So Zuritsky decided to hire a CIO, for the first time in the company's history, to develop software that would make it possible for executives to better understand and cut costs and to segment and cultivate its customers. Parkway has two types of customers: garage owners who hire Parkway to help them manage their lots, and drivers who park their vehicles in one or more of Parkway's 100 surface lots or garages.

In 2000, Zuritsky chose John Bryer, a former software applications developer familiar with business intelligence systems, both for the Pentagon's satellite program, in nuclear engineering, and more recently for health insurance giant Cigna Corp.

What Bryer found when he got to Parkway surprised him. "We were antiquated," he says. "The company was not generating the kind of information that the owners and managers of our facilities could use to help them understand what was really going on." How bad was it? For example, he says, one garage owner might call one lot by one name, but Parkway executives back at headquarters might refer to it by another label, making simple cross-tabulations of operating reports nearly impossible.

Further, individual lots might be measured, but executives couldn't easily get a fast, single view of how all lots were doing in total or compared with each other, across the Parkway network. There simply wasn't the capability. And strategic information, such as which lots worked best, which garage designs were most profitable, which customers were the most profitable and which employees were driving the most damage claims and overtime costs, was information that was scarce or anecdotal, if available at all. "Intuition, gut instincts and experience had ruled for too long," Bryer recalls, while hard data remained difficult to compile. Acknowledges Zuritsky: "It was my lifelong quest to try to control a difficult business to control. The frustration of trying to do it manually, with all the holes and problems you ran into doing it that way, had finally become intolerable."

Today, 18 months into the rollout of Parkway's new BI system, Bryer is already starting to cut costs and turn Parkway's old business culture on its ear. Thanks to a new business intelligence and data warehousing system he began phasing in during 2001, Parkway profits have gone up 4 percent, overtime costs have gone down 65 percent across Parkway lots, employee embezzlement—a problem in cash parking operations throughout the industry—is down nearly 15 percent, revenues are up between 5 percent and 10 percent, and car damage claims can now be tracked by employee, garage and time of day. Further, the number of empty spaces per lot per time period are also on the wane, thanks to improved yield management strategies that enable garage managers to manipulate price and customer mix and better keep parking spaces filled. In addition, monthly operating reports, which used to take up to a full week to prepare cross-enterprise, now take just hours. "It's been sort of like having the scales lifted from our eyes," says Bryer.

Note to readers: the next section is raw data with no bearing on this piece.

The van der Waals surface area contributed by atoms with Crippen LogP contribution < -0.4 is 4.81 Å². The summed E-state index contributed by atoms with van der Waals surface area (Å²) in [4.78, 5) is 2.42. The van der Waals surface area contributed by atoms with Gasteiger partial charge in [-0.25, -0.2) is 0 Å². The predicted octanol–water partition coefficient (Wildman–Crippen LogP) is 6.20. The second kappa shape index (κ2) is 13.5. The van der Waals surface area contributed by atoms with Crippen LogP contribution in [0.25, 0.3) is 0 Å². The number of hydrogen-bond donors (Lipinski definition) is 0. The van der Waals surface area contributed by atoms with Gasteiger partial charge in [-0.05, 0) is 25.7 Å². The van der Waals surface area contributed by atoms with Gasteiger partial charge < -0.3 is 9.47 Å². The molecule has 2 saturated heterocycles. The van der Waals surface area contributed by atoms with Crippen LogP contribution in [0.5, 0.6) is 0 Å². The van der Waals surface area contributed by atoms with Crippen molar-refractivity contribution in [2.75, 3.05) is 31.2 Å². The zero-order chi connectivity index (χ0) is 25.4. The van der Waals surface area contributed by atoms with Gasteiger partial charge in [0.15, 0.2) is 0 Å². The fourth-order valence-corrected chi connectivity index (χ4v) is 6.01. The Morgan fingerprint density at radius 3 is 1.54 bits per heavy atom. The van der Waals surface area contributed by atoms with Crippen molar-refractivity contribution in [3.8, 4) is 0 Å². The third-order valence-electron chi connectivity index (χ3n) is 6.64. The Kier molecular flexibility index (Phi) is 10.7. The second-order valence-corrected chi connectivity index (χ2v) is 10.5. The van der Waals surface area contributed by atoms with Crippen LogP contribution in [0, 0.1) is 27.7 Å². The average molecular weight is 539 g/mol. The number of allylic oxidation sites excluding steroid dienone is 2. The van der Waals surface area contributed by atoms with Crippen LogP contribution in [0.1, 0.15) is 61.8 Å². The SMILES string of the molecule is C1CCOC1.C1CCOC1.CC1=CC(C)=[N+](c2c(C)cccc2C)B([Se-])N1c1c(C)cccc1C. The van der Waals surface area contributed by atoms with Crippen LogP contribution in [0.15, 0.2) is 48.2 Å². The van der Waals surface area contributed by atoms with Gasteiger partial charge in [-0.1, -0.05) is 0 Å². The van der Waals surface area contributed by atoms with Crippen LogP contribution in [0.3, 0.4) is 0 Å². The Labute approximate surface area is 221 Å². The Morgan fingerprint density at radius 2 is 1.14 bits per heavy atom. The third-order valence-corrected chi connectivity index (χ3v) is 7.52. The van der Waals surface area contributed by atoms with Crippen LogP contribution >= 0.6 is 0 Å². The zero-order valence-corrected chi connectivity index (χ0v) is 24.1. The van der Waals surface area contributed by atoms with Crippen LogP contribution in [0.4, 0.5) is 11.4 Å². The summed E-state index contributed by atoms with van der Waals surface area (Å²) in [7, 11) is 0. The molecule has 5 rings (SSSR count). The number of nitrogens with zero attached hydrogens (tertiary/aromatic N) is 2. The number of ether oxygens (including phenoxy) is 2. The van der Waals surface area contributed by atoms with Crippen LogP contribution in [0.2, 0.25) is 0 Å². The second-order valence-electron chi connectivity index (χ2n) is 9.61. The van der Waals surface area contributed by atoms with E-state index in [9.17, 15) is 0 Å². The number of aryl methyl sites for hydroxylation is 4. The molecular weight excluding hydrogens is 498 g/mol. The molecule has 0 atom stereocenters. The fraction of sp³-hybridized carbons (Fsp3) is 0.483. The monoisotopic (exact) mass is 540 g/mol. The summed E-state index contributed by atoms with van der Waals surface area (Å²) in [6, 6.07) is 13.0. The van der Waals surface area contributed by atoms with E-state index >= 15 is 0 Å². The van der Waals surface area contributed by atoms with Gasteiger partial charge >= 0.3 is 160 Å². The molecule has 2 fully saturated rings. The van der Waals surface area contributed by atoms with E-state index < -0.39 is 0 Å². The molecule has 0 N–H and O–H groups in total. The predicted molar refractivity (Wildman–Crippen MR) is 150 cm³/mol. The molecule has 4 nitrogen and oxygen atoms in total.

While many companies are still plodding along trying to get business intelligence to help them make better, faster decisions—IBM says in a recent survey that most businesses actively use only 7 percent of their data to inform strategic business decisions—Parkway is one of business intelligence technology's early success stories, both with the lots it owns and with those it manages for others.

"Technology in the parking industry is a pretty big deal because it saves money," says parking industry analyst Childe. "In an industry that's been slow to implement information technology, it certainly can give a company a competitive advantage." Especially, she says, if like Parkway, the business model depends in part on how well you manage properties for others. Adds Mark Yedinak, cochair of the technology committee of the International Parking Institute, an industry trade group: "Most parking companies still don't know what they need to automate. Only a handful of people in the industry even know what the technology is all about. Not Parkway. In that respect, Parkway—and Bryer—are pioneers."

This article was originally published on 02-14-2003
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